When you look at hydrogen as an energy carrier, it’s got great environmental credentials. The only emission there is water. Good ol’ H2O. Perfect for the planet! But, hydrogen does come with some dangers that make putting safeguards in place critical.
Fastest available, new sensor enables detection of hydrogen 0.1 percent of hydrogen in less than a second
Based on an optical phenomenon called plasmon
Could help adoption of clean energy hydrogen powered vehicles
To produce hydrogen, electricity from wind or solar power splits the two hydrogen atoms from the oxygen. Mixed with oxygen again, hydrogen becomes very flammable. In order to safeguard against the possibility of explosion, sensors are needed to detect leaks. Up until this point, available sensors couldn’t meet the strict requirements of the automotive industry: capable of detecting 0.1 percent hydrogen in the air in less than a second.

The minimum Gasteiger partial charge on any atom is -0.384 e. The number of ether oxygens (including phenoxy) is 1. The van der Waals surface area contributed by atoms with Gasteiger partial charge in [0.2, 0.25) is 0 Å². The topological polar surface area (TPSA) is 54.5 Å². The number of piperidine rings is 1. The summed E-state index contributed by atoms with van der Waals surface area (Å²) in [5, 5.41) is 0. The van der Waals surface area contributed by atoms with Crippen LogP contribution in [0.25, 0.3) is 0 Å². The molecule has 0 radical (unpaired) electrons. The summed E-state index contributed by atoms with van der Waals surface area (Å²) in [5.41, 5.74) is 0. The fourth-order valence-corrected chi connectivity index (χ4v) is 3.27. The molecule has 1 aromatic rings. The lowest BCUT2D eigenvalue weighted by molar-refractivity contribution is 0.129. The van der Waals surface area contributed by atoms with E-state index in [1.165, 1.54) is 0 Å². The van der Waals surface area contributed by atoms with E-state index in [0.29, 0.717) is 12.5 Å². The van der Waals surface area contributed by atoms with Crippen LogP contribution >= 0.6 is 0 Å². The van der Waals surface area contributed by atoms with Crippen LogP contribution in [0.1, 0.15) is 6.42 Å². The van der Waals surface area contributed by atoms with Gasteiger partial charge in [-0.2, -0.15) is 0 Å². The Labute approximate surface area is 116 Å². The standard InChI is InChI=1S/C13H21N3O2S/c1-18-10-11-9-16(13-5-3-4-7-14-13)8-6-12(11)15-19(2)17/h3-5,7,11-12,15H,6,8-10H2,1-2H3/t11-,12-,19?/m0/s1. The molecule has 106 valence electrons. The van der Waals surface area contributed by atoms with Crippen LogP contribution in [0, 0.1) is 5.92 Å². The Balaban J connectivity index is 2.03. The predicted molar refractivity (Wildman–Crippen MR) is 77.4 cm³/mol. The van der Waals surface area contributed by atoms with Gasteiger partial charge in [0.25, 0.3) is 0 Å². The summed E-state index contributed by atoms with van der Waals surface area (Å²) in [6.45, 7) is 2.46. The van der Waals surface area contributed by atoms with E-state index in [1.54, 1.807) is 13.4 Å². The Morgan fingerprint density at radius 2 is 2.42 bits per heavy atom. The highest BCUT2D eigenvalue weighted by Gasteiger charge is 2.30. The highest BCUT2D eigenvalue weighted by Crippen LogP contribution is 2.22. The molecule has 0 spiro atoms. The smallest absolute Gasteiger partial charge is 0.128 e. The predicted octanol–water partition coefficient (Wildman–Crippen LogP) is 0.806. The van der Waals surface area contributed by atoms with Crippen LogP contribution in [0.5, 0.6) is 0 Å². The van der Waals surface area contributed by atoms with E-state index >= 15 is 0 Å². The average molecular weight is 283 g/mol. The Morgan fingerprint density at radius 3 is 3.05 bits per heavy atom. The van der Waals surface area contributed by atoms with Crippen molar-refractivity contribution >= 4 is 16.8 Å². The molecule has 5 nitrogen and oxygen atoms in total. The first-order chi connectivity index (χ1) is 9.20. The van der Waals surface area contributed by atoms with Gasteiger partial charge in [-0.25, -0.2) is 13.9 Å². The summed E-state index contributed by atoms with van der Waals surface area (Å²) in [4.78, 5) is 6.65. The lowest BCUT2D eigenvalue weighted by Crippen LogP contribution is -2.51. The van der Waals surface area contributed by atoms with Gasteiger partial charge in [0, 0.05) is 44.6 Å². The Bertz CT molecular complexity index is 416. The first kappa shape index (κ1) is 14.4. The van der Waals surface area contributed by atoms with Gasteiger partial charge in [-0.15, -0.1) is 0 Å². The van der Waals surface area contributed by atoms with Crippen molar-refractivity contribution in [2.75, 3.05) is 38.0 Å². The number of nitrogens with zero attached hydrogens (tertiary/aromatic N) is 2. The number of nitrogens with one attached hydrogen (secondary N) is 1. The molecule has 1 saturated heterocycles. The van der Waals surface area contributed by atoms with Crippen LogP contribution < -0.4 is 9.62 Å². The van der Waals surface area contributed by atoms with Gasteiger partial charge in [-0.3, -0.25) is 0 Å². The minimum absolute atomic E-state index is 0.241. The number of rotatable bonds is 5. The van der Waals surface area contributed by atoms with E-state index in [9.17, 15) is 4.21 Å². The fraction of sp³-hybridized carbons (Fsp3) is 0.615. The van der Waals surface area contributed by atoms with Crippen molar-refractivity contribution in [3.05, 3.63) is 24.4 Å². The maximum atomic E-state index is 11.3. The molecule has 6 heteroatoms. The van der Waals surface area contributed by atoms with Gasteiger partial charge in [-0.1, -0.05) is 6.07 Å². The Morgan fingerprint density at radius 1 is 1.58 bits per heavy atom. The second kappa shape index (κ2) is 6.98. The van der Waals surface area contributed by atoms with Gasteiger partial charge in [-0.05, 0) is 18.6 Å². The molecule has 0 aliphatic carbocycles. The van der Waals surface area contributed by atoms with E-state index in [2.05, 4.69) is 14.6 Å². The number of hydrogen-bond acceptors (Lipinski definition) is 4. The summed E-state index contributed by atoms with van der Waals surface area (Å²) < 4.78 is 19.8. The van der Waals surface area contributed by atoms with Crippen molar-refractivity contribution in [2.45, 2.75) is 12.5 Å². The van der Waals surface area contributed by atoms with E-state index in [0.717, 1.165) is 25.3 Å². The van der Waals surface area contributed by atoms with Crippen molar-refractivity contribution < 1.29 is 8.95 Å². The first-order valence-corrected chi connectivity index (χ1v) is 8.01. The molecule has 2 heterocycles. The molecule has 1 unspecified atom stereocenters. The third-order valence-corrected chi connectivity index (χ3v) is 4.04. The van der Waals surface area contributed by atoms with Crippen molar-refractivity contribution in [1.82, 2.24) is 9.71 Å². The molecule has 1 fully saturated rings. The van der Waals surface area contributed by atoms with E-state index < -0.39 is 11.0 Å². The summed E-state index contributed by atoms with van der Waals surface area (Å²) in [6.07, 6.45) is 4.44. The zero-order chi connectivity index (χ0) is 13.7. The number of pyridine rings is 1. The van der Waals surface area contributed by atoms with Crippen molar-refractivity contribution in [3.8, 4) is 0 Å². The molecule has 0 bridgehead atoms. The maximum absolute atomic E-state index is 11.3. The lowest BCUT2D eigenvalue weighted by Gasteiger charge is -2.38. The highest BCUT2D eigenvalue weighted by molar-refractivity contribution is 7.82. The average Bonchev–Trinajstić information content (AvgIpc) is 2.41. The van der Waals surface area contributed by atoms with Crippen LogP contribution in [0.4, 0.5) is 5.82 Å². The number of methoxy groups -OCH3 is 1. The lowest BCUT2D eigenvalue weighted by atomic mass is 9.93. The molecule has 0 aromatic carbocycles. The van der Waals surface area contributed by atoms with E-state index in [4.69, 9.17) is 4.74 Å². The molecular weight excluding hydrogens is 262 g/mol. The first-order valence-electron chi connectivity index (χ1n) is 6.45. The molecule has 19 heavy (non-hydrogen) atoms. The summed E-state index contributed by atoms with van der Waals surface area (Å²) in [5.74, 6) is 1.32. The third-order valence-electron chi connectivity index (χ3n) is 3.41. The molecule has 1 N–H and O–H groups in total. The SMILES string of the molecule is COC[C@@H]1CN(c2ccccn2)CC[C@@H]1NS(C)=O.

Researchers from Chalmers University of Technology, Sweden just developed the first optical nanosensor that meets the future performance targets set out for hydrogen powered vehicles. Published in the scientific journal Nature Materials, the discovery leverages an optical phenomenon called a plasmon. It occurs when metal nanoparticles are illuminated and capture visible light. As a result, when a dangerous combo of gasses builds up, the sensor changes color.
The nanosensor is surrounded by a protective plastic to prevent other molecules from coming in and causing it to malfunction. In addition, that plastic accelerates the uptake of hydrogen gas so it can be detected more quickly. Don’t you just love two for one deals!
Not only is this new nanosensor the fastest one available at the moment, it also doesn’t have to be recalibrated as often. It’s that protective plastic piece claiming the honors again.
With this superstar nanosensor now available, the future for clean, hydrogen powered vehicles just got a lot brighter.